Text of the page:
MONTREAL (AFP) - Ask anyone their image of Canada -- and it's a fair bet that a tropical nirvana shaded by palm trees, with an emerald sea lapping miles of golden sands would be the last thing to come to mind.
That could soon change, if an ambitious project makes the sun-kissed Caribbean islands of Turks and Caicos the eleventh -- and warmest -- province of ice-bound Canada.
Peter Goldring, a Conservative member of parliament from the frigid plains of Alberta, has launched a bid to annex the small tropical archipelago between Haiti and the Bahamas -- which is now a British Crown colony.
His drive is gathering pace, backed up by a petition, a motion in Canada's House of Commons, a proposed parliamentary committee of friendship, an effort to lobby businessmen and a website evoking the joys of "a place in the sun." (www.aplaceinthesun.ca).
Goldring is not the first Canadian politician to launch such a Caribbean crusade.
In 1917, Canadian prime minister Robert Borden had the same idea.
However, it was affordable jet travel in the 1970s and 1980s that carried heat-seeking Canadians to the Caribbean and the annexation idea really take off.
The Turks and Caicos government requested a link-up with Canada in 1987, but a Canadian Foreign Ministry study turned down the idea.
Today, Goldring told AFP, things are different.
In January he met the archipelago's Chief Minister Michael Misick who, he said, was "very interested in discussing with Canada."
Massimo Pacetti, a Liberal member of parliament for Quebec, has joined Goldring's crusade, and said in an interview with CBC Thursday that he had even kicked the idea around with Canadian Prime Minister Paul Martin.
"He told me, 'I am not for it, I am not against it. Give me the facts'."
Goldring says there is a huge upside to his scheme, for both the islands and Canada.
"Canada is a trade country and it came to my mind that there was a market, the islands are a small market but they are the doorway to the Caribbean.
"From there, we could have shipping to Cuba, the Bahamas, even touching the north of South America ... this represents two billion a year in exports for Canada."
And for the islanders, life could be good as Canadians, he said.
"When I was there, I went to a grocery store and I saw rib steak at 16 US dollars a pound ... we have a beef business in difficulty, and our beef is at 14 Canadian a kilo! (10.5 US)," he said.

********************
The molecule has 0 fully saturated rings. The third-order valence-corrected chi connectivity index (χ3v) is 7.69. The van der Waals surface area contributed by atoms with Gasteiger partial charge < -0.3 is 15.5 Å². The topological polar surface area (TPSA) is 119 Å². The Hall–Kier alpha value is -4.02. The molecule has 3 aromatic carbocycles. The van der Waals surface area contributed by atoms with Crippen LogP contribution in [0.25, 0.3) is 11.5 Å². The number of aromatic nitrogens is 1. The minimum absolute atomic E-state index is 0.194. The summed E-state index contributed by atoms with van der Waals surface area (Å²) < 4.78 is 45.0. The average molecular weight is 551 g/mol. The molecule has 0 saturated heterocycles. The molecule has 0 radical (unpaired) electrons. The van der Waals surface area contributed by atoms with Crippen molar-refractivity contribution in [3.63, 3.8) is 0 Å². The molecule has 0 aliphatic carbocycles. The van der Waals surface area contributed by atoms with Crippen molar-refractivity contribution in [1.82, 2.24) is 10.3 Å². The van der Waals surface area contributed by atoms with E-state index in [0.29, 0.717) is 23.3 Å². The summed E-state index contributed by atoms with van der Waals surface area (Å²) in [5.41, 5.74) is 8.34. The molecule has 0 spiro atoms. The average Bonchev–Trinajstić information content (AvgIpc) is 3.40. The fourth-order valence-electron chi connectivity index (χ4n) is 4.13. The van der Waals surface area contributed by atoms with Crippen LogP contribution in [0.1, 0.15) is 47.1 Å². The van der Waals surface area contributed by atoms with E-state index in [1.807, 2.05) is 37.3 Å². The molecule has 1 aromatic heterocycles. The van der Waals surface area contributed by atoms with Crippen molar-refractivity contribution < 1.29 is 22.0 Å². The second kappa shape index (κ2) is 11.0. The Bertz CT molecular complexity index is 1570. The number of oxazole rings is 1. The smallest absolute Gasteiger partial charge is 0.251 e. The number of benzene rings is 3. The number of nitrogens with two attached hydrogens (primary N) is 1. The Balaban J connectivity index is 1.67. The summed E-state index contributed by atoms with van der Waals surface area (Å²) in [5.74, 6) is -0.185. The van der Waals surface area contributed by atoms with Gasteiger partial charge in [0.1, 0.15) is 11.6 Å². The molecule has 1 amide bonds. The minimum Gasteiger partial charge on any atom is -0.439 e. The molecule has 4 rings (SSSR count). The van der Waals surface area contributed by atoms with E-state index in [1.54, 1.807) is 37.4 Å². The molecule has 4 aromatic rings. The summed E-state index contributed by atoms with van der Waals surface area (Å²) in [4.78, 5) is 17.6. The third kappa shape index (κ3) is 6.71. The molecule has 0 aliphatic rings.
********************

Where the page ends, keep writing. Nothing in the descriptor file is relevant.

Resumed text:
If the islands did join up with Canada there would be plenty of work to do.
Bridges need to be constructed over shallow straits between islands, as do retirement properties for Canadians desperate to escape their chilly homeland.
Authorities must also build tourist facilities for the nearly half-million Canadian "snow birds" who head south to the Caribbean each year, to escape the winter blues.
Businessmen are also pushing the idea, hoping to make a fast buck as the tourism trade heats up.
But there is still a long way to go.
First Britain needs to give the green light, for one of its final colonies to go its own way.
"It's a little bit like in 1949, when Newfoundland joined Canada," said Goldring.
There will also need to be a referendum in the islands and then negotiations to decide how exactly the tie-up would work.
Goldring wants the islands to elect to become a province of Canada, to avoid any whiff of colonialism.
Then there is the question of racism. How will Canadians feel seeing their tax dollars pumped into the country's new possession?
But Pacetti insisted: "we have 300,000 immigrants a year. It's something we can handle."
Hmmm, not shocking considering Turks and Caicos has become a hot spot for vacations and honeymoons the past couple of years. But a lot of that is because it wasn't as visited as the other islands, which is quickly changing.
Well if you want to grab another place why not make it somewhere nice and warm and hot. Britain used to do the same thing, we liked warm places as well but we had bigger sites set than Turks & Caicoss - anyhoo Canada is still part of the Commenwealth that we lead still.
Canada is also currently in a dispute with Denmark over some godforsaken 3 km-by-1 km island up north. To this I say: bring it on, Denmark. If you thought Fortinbras kicked your ass, you ain't even seen that Canadian rage yet, boyee.
Originally posted by Big BadCanada is also currently in a dispute with Denmark over some godforsaken 3 km-by-1 km island up north. To this I say: bring it on, Denmark. If you thought Fortinbras kicked your ass, you ain't even seen that Canadian rage yet, boyee.
Before, North Americian society was for the most part religous. Mostly everyone believed in God, and held morals that most would classify Christian. From family matters to swearing upon the Bible on the witness stand, many things were like this.